5. ^ Herrero, Daniel (28 September 2018). "Haas to take unchanged line-up into 2019". speedcafe.com. Speedcafe. Retrieved 8 November 2018.
  6. ^ "McLaren Racing and Renault Sport Racing confirm partnership". mclaren.com. McLaren Honda. 15 September 2017. Archived from the original on 15 September 2017.
  7. ^ "Sainz signs multi-year deal with McLaren". formula 1.com. Formula One World Championship. 16 August 2018. Retrieved 16 November 2018.
  8. ^ Herrero, Daniel (19 July 2018). "Lewis Hamilton renews with Mercedes". speedcafe.com. Speedcafe. Retrieved 8 November 2018.
  9. ^ Green, Jonathan (20 October 2017). "Max Verstappen signs new Red Bull contract to the end of 2020". skysportsf1.com. BSkyB. Retrieved 12 November 2018.
  10. ^ Coch, Mat (3 August 2018). "Renault announces Ricciardo for 2019". speedcafe.com. Speedcafe. Retrieved 8 November 2018.
  11. ^ Straw, Edd (15 September 2017). "Toro Rosso announces 'multi-year' deal for Honda F1 engine supply". autosport.com. Motorsport Network. Retrieved 11 November 2018.
  12. ^ "Williams Racing Confirms George Russell from 2019". williamsf1.com. Williams Grand Prix Engineering. 12 October 2018. Archived from the original on 12 October 2018.
  13. ^ Meenaghan, Gary (22 November 2014). "Etihad Airways on board with F1 until 2021 in new Abu Dhabi Grand Prix deal". The National. Retrieved 12 May 2018.
  14. ^ "Melbourne to host the Australian F1 Grand Prix until at least 2023". autosport.com. Motorsport Network. 12 September 2015. Retrieved 12 May 2018.
  15. ^ "Austrian Grand Prix fast facts". Retrieved 11 May 2019.
  16. ^ "Azerbaijan signs 10-year-contract for holding Formula-1". trend.az. Trend News Agency. 8 February 2016. Retrieved 12 May 2018.
  17. ^ Rencken, Dieter (25 April 2018). "How Ecclestone's parting shot to Liberty added to their F1 calendar woes". racefans.net. Retrieved 20 May 2018.
  18. ^ Bradley, Charles; Cleeren, Filip (15 June 2018). "Belgian GP secures three-year F1 contract extension at Spa". autosport.com. Motorsport Network. Retrieved 16 June 2018.
  19. ^ Coch, Mat (13 May 2019). "F1 boss denies Brazilian GP is moving". speedcafe.com. Speedcafe. Retrieved 13 May 2019.
  20. ^ Keating, Steve (7 June 2014). "Motor racing-Canadian GP organisers announce 10-year extension". reuters.com. Reuters. Retrieved 12 May 2018.
  21. ^ "Formula 1 to race on in China for a further three years". formula1.com. Formula One World Championship Ltd. 11 November 2018. Retrieved 29 September 2017.
  22. ^ a b "Dutch Grand Prix to return at Zandvoort from 2020". formula1.com. Formula One Administration. 14 May 2019. Retrieved 14 May 2019.
  23. ^ Richards, Giles (23 June 2018). "Losing F1 'a huge mistake' says man behind French Grand Prix's revival". The Observer. ISSN 0029-7712.
  24. ^ "Hungarian Grand Prix deal extended until 2021". GP Today. Retrieved 12 May 2018.
  25. ^ "Formula 1, salvo il GP di Monza: rinnovo fino al 2024". Sport Mediaset (in Italian). Mediaset. 30 April 2019. Retrieved 30 April 2019.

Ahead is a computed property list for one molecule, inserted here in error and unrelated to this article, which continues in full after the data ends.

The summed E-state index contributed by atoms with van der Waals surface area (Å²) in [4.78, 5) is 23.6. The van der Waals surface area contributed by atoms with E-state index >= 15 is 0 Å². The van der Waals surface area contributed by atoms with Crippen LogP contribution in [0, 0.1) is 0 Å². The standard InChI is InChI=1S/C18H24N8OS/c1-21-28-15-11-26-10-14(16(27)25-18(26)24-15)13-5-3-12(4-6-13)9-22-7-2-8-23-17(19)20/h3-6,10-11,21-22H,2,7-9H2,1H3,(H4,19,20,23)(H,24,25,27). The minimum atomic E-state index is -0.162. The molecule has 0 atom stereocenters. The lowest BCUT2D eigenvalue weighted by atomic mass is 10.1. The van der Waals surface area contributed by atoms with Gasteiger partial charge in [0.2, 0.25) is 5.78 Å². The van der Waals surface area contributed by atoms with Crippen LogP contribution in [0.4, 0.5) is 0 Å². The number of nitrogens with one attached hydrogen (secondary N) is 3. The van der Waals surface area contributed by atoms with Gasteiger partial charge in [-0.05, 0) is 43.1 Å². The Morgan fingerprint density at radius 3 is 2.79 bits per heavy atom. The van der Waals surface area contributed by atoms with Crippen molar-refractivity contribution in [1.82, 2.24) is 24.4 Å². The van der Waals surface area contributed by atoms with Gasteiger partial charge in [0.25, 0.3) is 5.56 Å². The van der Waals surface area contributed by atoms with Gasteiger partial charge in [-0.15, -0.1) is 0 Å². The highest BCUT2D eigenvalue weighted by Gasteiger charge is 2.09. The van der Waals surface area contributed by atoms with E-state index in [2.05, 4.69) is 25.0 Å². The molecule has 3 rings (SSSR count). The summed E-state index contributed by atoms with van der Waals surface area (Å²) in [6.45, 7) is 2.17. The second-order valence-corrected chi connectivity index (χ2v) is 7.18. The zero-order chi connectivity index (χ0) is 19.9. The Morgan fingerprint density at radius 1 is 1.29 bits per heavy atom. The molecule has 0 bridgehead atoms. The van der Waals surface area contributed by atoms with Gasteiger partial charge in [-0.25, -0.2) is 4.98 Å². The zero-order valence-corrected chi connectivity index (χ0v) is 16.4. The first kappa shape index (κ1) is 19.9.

26. ^ a b "Formula 1 announces draft 2019 season calendar". formula1.com. Formula One World Championship Limited. 31 August 2018. Retrieved 11 November 2018.
  27. ^ "Monaco Grand Prix extends F1 deal by 10 years". BBC Sport. BBC. 28 July 2010. Retrieved 11 November 2018.
  28. ^ "Russia GP: Sochi race deal extended to 2025". bbc.co.uk. BBC. 28 February 2017. Retrieved 11 July 2018.
  29. ^ van Leeuwen, Andrew. "Singapore Grand Prix to stay on Formula 1 calendar to at least 2021". autosport.com. Motorsport Network. Retrieved 12 May 2018.
  30. ^ "Formula One returns to the United States". formula1.com. Formula One Administration. 25 May 2010. Archived from the original on 2 February 2015. Retrieved 26 September 2017.
  31. ^ a b Herrero, Daniel (7 November 2018). "Vietnam secures 2020 Formula 1 berth". speedcafe.com. Speedcafe. Retrieved 7 November 2018.
  32. ^ Noble, Jonathan (7 July 2018). "Liberty still targeting London for a grand prix". autosport.com. Motorsport Network. Retrieved 7 November 2018.
  33. ^ "Five-year Mexican Grand Prix deal signed: report". f1fanatic.co.uk. Keith Collantine. 22 July 2014. Retrieved 28 November 2018.
  34. ^ "Barcelona extends Spanish GP contract until 2019". espn.com. ESPN Inc. Retrieved 28 November 2018.
  35. ^ Puigdemont, Oriol; Noble, Jonathan (3 May 2018). "F1 promises it won't turn its back on Europe with new races in US and Asia". autosport.com. Motorsport Network. Retrieved 4 May 2018.
  36. ^ Coch, Mat (22 February 2018). "Argentina seeking place on 2019 F1 calendar". speedcafe.com. Retrieved 22 February 2018.
  37. ^ Mitchell, Scott (17 January 2019). "Finland Formula 1 race study under way at proposed MotoGP venue". autosport.com. Motorsport Network. Retrieved 18 January 2019.
  38. ^ "Vietnam to host Formula 1 Grand Prix from 2020". formula1.com. Formula One World Championship Limited. 7 November 2018. Retrieved 7 November 2018.
  39. ^ Jaeggi, Erwin; Mitchell, Scott (8 February 2019). "Why the chance of a revived F1 Dutch Grand Prix is so realistic". autosport.com. Motorsport Network. Retrieved 10 February 2019.
  40. ^ Mitchell, Scott (14 May 2019). "Dutch Grand Prix seals return to Formula 1 calendar for 2020". autosport.com. Motorsport Network. Retrieved 14 May 2019.
  41. ^ Coch, Mat (10 May 2019). "Two new events expected for 2020 F1 calendar". speedcafe.com. Speedcafe. Retrieved 10 May 2019.
  42. ^ Mitchell, Scott. "Practice sessions will count towards F1 superlicence points". Autosport.com.

External links[edit]